note on bacteria vs virus

Published on 29 Jul 2018

The article is up on AmanzMY and I couldn’t be happier. I have been sitting on this draft for about 3 months before I hit the button.

Initially I asked Tarmizi Halim (a microbiologist) and Afiq Asri to help me with the article, but Afiq Asri (he is my favorite Twitter epidemiologist although he is a biomedical engineer) was not able to commit. Then I asked Noor Adila (a virologist) and she contributed to the article. Standing at 2,400 words the article sounds and feels comprehensive for public consumption.

Because it is for the public consumption, it was significantly dumbed-down. Here is a list:

  • Originally, I used “microorganism” or “microbes” instead of “pathogen” as the generalized grouping. The change was made because technically viruses are not living things, they are just a bunch of proteins things, and things and they are obligate intracellular parasite, whereas not so much for bacteria. If I said “viruses” are “microorganism”, I should commit suicide. This nuance could spark World War Z. And that’s why we can’t give antibiotics to person with bacterial infection, because -biotic means living things but viruses aren’t living. You can dose a bear with nail clipper to kill it (wait what?).

  • Originally for the example of binomial system, I was inclined to use Homo sapiens, but I didn’t because Malaysian are allergic when the word “homo” is mentioned (for reasons). Initially, I opted with Steptococcus pneumoniae but I could not find the English equivalent to the word strep which I later realized it means straight, so Streptococcus means straight spheres where Staphylococcus mean grapey sphere. This and this resources can help.

  • I did not mention about HIV. For an article that talks about viruses and immunity, this is pretty odd because HIV causes severe immune deficiency (which is AIDS). Well, it was intentional because to make a nice story about HIV, it would demand an article of its own. The draft that I have in mind for now would require two long-form articles to discuss HIV. This is where I should introduce Dr. Adeeba Kamarulzaman, who once advocated needle-sharing program to curb HIV/AIDS, and she was heavily criticized for doing that. Also, I am planning to take a train going back to (I guess) 1930s to study the HIV’s simian cousin, the SIV.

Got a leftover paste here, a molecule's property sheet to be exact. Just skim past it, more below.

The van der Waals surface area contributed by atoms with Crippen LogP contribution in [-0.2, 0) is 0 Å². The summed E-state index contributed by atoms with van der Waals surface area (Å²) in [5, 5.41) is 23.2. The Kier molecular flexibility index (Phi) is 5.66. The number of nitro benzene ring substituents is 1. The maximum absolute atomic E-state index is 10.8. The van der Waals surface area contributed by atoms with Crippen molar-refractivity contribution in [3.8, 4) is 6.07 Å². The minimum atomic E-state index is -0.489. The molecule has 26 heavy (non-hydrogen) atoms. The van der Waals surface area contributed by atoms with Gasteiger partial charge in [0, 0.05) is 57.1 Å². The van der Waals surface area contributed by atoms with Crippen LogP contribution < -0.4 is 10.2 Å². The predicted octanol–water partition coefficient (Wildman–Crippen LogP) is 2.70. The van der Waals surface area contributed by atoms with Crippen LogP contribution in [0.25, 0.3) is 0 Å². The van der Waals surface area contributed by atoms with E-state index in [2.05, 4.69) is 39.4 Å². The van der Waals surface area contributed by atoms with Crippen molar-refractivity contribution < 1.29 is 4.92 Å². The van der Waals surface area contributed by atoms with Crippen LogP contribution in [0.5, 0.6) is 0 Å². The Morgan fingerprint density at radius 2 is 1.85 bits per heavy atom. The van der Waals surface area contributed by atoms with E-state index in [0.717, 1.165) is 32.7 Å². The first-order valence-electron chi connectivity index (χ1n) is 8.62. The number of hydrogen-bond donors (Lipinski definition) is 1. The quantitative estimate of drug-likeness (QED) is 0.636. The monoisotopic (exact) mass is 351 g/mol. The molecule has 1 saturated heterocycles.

• The article was crafted originally to set the groundwork for many articles about communicable diseases in the future. Specifically, the article came into play when I was interviewing Afiq Asri about his recent paper published in Science. The paper was about a device with the size of a shoebox that is designed to be used in the field for detecting diseases with a fraction of a cost and time. However, when I was doing the interview, I realized that I need a foundational article to go with it. Which means, we will be expecting an article on AmanzMY about Afiq Asri.

  • I was not brave enough (at first) to write about BCG vaccine, but I think it would serve as the best example because you could see the scar on your shoulder. During the review process, I sent that section on BCG vaccination to Afiq Asri for a quick check. He cautioned me that I should not imply a lifetime protection with vaccination. Specifically with BCG vaccination, it has been characterized to provide adequate level of immunity for 10-15 years. However, it does not mean that a person is at a huge risk after 10-15 years period. Suffice to say, children have to be protected against Tuberculosis at all cost. At ALL COST.

  • I made a cursory glance on the IAV vaccine. Here’s the thing: IAV has too many subtypes (16 HA subtypes; 9 NA subtypes). Because of their segmented genome and the fact that they have more than one biological reservoir (human, birds, pigs), pathogenic mutation could appear anytime. Their polymerase complex (and just like almost every viral polymerase) sucks at correcting genetic typos, which contributes to rapid mutations. New strain of IAV could appear every year. To make matter worse, vaccine against IAV that was administered in the previous year wouldn’t be protective in the next year. Even worse, our IAV vaccine isn’t as good (less than 80% protection), but it is the best thing that we have for now. We could easily have another textbook written to discuss why this happens.

  • Just in case if you have not realized, I made no mention to Measles, Mumps, and Rubella (MMR) for two reasons. First, MMR vaccine was the centerpiece of an event that started in 1998 with a fraudulent publication of a paper (already retracted) that linked MMR vaccine to colitis and autism spectrum disorder (ASD), which, my reason number 2, then nucleated the vaccine scaremongering and eventually led to (1) drop in vaccination in the UK from 92% in 1996 to 84% in 2002, (2) with low vaccination rate, measles was declared endemic in UK in 2008, (3) tons of money were being used just to refute the fraudulent claim linking MMR vaccine to autism. This video by Healthcare Triage on YouTube can be really helpful to understand the situation.

  • In hindsight, this article should have come before my Zika article in 2016. When I initially sketched the rough ideas for this topic, I did not anticipate it would even cross 1,500 words mark. Since this article was designed to be foundational in nature, I thought spending time a little more wouldn’t hurt. But this is not the end. I have planned a big article on the Spanish Flu 1918, a big article on HIV/AIDS a big article on vaccination, and a medium-length article on immunology. The question is… do I actually have time to write all these?

Pretty cool huh, when young scientists banded together to enlighten the public.